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Preliminary Notes on the Forthcoming Election

It is widely agreed that the Olmert-Livni-Barak government decided to inflict a crushing blow on Hamas to restore Fatah-leader Mahmoud Abbas’ control over Gaza—a precondition for fulfilling the triumvirate’s commitment to a Palestinian state in Judea and Samaria. This will obviously be the paramount issue in the February 10 election.

Although right-minded people will want Likud to win more seats than Kadima in that election, it is extremely important that the Likud not win too large a Knesset plurality. Such an outcome would enable the Likud’s questionable leader, Binyamin Netanyahu, to appoint too many Likud MKs to his cabinet, just as Ariel Sharon did after the 2003 elections. This was too many for Israel’s own good.

Right-minded people will therefore want to vote for National Union, which, unlike the Likud, is opposed to any further territorial withdrawal and is unequivocally opposed to a Palestinian state. This non-compromising attitude cannot be ascribed to Netanyahu, whose slogan “reciprocity” between Israel and the Palestinian Authority means yielding more Jewish land to the disciples of Muhammad. Netanyahu’s track record at the Wye Summit and on disengagement from Gaza does not inspire confidence.

To state the matter more simply, Israel will need in its next government a significant number of cabinet ministers who are to the right of Netanyahu and who can block any attempt on his part to betray the nationalist camp, as he has done in the past.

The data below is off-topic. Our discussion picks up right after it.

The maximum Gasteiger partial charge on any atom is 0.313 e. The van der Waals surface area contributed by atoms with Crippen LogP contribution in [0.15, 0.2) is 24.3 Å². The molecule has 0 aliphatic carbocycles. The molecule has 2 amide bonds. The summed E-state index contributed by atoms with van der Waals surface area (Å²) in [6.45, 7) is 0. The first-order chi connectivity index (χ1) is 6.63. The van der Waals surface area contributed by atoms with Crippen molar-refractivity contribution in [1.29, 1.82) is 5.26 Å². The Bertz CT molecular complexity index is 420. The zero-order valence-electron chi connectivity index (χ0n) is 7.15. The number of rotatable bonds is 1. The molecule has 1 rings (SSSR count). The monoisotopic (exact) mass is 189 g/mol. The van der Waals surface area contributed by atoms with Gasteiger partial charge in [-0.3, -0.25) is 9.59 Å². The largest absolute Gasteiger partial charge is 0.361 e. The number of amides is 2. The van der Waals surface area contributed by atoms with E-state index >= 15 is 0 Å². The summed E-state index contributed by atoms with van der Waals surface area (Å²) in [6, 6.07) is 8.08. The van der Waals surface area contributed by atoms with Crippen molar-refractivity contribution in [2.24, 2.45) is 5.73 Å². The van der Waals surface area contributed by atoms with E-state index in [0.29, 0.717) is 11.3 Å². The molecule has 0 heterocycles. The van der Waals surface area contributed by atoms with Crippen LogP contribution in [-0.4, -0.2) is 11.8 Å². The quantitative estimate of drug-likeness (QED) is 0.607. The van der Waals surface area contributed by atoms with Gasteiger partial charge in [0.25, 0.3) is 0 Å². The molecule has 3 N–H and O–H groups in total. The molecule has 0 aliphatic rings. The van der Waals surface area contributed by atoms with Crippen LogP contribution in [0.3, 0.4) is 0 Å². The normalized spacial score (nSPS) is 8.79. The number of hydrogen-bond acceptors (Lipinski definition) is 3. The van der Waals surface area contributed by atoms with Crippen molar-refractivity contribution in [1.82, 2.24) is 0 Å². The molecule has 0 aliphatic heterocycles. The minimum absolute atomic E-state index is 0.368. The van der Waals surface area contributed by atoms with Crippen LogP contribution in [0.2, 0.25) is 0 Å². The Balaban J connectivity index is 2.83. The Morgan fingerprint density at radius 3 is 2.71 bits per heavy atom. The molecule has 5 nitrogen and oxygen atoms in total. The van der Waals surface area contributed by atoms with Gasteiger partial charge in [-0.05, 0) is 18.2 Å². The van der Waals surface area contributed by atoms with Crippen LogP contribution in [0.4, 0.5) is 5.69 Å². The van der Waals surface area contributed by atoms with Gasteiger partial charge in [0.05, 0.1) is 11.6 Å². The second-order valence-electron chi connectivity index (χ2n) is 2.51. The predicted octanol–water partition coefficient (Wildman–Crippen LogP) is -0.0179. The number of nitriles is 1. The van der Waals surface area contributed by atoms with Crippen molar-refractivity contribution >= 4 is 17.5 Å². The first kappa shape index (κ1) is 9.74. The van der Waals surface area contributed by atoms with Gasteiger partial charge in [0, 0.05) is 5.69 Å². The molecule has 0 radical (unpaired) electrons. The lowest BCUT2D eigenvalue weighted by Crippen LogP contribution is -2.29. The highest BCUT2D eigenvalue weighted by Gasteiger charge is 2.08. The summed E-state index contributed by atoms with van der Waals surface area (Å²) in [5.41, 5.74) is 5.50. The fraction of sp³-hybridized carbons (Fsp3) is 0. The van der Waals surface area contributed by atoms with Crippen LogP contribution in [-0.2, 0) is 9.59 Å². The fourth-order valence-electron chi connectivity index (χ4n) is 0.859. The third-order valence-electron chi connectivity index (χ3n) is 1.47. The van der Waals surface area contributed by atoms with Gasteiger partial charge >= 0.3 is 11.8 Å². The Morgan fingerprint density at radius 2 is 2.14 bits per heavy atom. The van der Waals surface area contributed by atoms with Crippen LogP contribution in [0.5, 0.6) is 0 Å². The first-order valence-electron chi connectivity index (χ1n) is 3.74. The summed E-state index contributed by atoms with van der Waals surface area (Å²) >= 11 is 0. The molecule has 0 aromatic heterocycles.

Involved here is a problem of “strategic voting,” difficult in Israel given its multiplicity of parties and party coalitions. However, it may—repeat “may”— be possible to circumvent this problem.

Let the Likud, National Union, and the religious parties agree, prior to the February 10 election, that they will “unite” after the election, but solely for the purpose of forming the next government whose only common plank is opposition to further territorial withdrawal and opposition to a Palestinian state. This will not only alleviate concern among right-minded people that refraining from voting Likud will not result in a Kadima-led coalition government; it will also reaffirm undivided Jerusalem as Israel’s eternal capital.

Meantime, MK Arieh Eldad, the most prominent member of National Union, should challenge Netanyahu as to whether he is still wedded to the policy of “territory for peace,” or whether his recently announced economic peace plan for the Arabs in Judea and Samaria envisions the creation of a sovereign Arab state in that area, a state that would obviously have arms.

It will also be necessary for Eldad to challenge former IDF Chief of General Staff Moshe Yaalon, now a member of the Likud Party. The question is whether Yaalon’s recently published policy paper, “Israel and the Palestinians: A New Strategy,” surreptitiously envisions an Arab state in Judea and Samaria after the Arabs therein develop what he deems the economic, political, and judicial infrastructure required to make the Palestinian Authority a reliable negotiating partner vis-à-vis Israel?

Israel does indeed need a new strategy, but one beyond the secular mentality of Yaalon and Netanyahu. As I have discussed elsewhere and will again elaborate, the key to solving the Israeli-Palestinian conflict is to make Israel more Jewish. Of this, more later.

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